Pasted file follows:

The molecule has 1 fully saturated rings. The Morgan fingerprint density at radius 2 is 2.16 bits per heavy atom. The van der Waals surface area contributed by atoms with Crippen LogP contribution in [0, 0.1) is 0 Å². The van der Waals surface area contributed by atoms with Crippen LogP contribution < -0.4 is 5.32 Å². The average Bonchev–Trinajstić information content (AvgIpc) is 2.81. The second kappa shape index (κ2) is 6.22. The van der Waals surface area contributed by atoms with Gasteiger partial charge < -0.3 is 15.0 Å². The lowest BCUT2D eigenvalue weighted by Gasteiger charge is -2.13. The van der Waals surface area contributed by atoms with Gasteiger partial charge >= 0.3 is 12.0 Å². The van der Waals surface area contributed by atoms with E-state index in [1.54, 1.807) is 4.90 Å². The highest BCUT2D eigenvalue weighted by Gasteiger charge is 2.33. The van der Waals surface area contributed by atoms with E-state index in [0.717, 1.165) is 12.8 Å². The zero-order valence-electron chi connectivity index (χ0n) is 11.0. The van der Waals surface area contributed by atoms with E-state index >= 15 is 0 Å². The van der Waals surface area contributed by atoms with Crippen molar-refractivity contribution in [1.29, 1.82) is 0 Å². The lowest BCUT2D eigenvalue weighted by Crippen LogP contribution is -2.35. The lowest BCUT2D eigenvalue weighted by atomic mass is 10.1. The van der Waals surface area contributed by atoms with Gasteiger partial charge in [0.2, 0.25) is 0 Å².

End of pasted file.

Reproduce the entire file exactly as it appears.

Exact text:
The molecule has 1 fully saturated rings. The Morgan fingerprint density at radius 2 is 2.16 bits per heavy atom. The van der Waals surface area contributed by atoms with Crippen LogP contribution in [0, 0.1) is 0 Å². The van der Waals surface area contributed by atoms with Crippen LogP contribution < -0.4 is 5.32 Å². The average Bonchev–Trinajstić information content (AvgIpc) is 2.81. The second kappa shape index (κ2) is 6.22. The van der Waals surface area contributed by atoms with Gasteiger partial charge < -0.3 is 15.0 Å². The lowest BCUT2D eigenvalue weighted by Gasteiger charge is -2.13. The van der Waals surface area contributed by atoms with Gasteiger partial charge >= 0.3 is 12.0 Å². The van der Waals surface area contributed by atoms with E-state index in [1.54, 1.807) is 4.90 Å². The highest BCUT2D eigenvalue weighted by Gasteiger charge is 2.33. The van der Waals surface area contributed by atoms with E-state index in [0.717, 1.165) is 12.8 Å². The zero-order valence-electron chi connectivity index (χ0n) is 11.0. The van der Waals surface area contributed by atoms with E-state index >= 15 is 0 Å². The van der Waals surface area contributed by atoms with Crippen molar-refractivity contribution in [1.29, 1.82) is 0 Å². The lowest BCUT2D eigenvalue weighted by Crippen LogP contribution is -2.35. The lowest BCUT2D eigenvalue weighted by atomic mass is 10.1. The van der Waals surface area contributed by atoms with Gasteiger partial charge in [0.2, 0.25) is 0 Å².